This is a four question quiz for you to help you retain the information from this section.

Breathing Essentials: Skeletal Components
4 questions
Breathing Essentials: Muscular Component

Muscular component quiz!

Breathing Essentials: Muscular Component
4 questions

This video will deomonstrate the difference between upper chest breathing and true lateral costal diaphragmatic breathing.

Breathing Essentials: Mechanics of Quiet Breathing
Mechanics of Quiet Breathing Quiz
2 questions
Video demonstration: Upper Chest versus Diaphragmatic Breathing
Breathing Essentials: Physiology of Respiration
Physiology of Respiration Quiz
4 questions
Breathing Essentials: Function of the Diaphragm

This will test your knowledge of the diaphragm.

Breathing Essentials: Function of the Diaphragm Quiz
4 questions

This video demonstrates a person with a very narrow chest and  no lateral costal breathing.  You can see the overuse of the neck muscles (Scalenes and sternocleidomastoid) and the fact that instead of the abdomen expanding outward, it is moving inward and upward.  I want you now to view this video a couple of times then watch yourself breathe normally in the mirror.  I don't want you to take a deep breathe, just breathe your normal rate.  Do you breathe like this?  If you do then you need to watch the following video.

Video demonstrating poor lateral costal expansion and upper chest breathing.

First of all.  This breathing practice should be comfortable, not forced and most definitely should not cause any difficulty, discomfort or medical issues.  Do NOT do them if you feel uncomfortable or dizzy.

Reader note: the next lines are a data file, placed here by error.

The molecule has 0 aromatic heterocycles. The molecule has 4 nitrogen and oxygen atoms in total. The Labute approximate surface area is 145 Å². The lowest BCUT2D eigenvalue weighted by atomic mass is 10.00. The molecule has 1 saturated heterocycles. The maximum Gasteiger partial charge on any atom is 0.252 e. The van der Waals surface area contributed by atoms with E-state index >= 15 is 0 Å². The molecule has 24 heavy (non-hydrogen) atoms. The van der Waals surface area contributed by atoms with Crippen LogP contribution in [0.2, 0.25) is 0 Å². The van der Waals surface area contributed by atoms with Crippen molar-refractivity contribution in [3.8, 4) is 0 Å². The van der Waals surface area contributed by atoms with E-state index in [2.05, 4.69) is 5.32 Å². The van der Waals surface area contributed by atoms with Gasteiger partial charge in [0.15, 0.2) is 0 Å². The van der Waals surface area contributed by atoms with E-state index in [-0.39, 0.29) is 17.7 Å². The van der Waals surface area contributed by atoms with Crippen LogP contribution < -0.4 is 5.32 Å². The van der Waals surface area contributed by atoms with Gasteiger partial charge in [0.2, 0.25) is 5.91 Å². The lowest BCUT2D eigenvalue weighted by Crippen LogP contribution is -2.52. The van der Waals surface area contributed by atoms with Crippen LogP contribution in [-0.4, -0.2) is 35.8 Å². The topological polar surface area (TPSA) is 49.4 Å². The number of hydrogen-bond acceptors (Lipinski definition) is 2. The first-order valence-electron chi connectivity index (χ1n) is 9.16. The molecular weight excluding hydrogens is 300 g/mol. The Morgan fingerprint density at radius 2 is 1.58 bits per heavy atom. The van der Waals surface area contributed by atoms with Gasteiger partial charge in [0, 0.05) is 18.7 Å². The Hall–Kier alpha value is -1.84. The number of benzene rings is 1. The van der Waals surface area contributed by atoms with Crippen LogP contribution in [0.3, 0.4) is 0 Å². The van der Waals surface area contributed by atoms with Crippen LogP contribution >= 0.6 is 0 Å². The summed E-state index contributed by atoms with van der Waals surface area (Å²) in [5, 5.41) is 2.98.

To learn how to breathe into the lateral part of your ribs is easy.  Think about breathing like an umbrella.  An unbrella opens in all directions not just forward and an umbrella does not open straight upward.  First take an easy breathe in then have a long slow comfortable not forced blow out.  Then breathe in comfortably but think about expanding your ribs in the back and the side.  NO BREATHE HOLDING!

Now think about breathing into your right lung then blow out and breathe into your left lung.  You are connecting with your respiratory muscles and your trunk.  Remember nothing is ever forced or uncomfortable.

Lateral Costal Expansion

This breathing practice will help to slow down your breathing rate.  The goal will be to try and blow out for 5-20 seconds.  You most likely will not be able to do this immediately.  It will take time and practice.    Remember, never forced exhallation and if you can't get upwards of 20 seconds, no problem.  Do not worry about it just do you best to practice comfortably and without stress.   

Breathing Practice
References for the Research

The next in this series is Breathing Pattern Disorders.  In this course, I will be discussing the detrimental effects of altered breathing patterns.  How breathing pattens can perpetuate chronic pain through changes in our blood pH, neck pain by changing the biomechanics of the spine.  There are a number of postural deviations and changes in our physiology that is perpetuated by poor breathing mechanics. 

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Bonus Lecture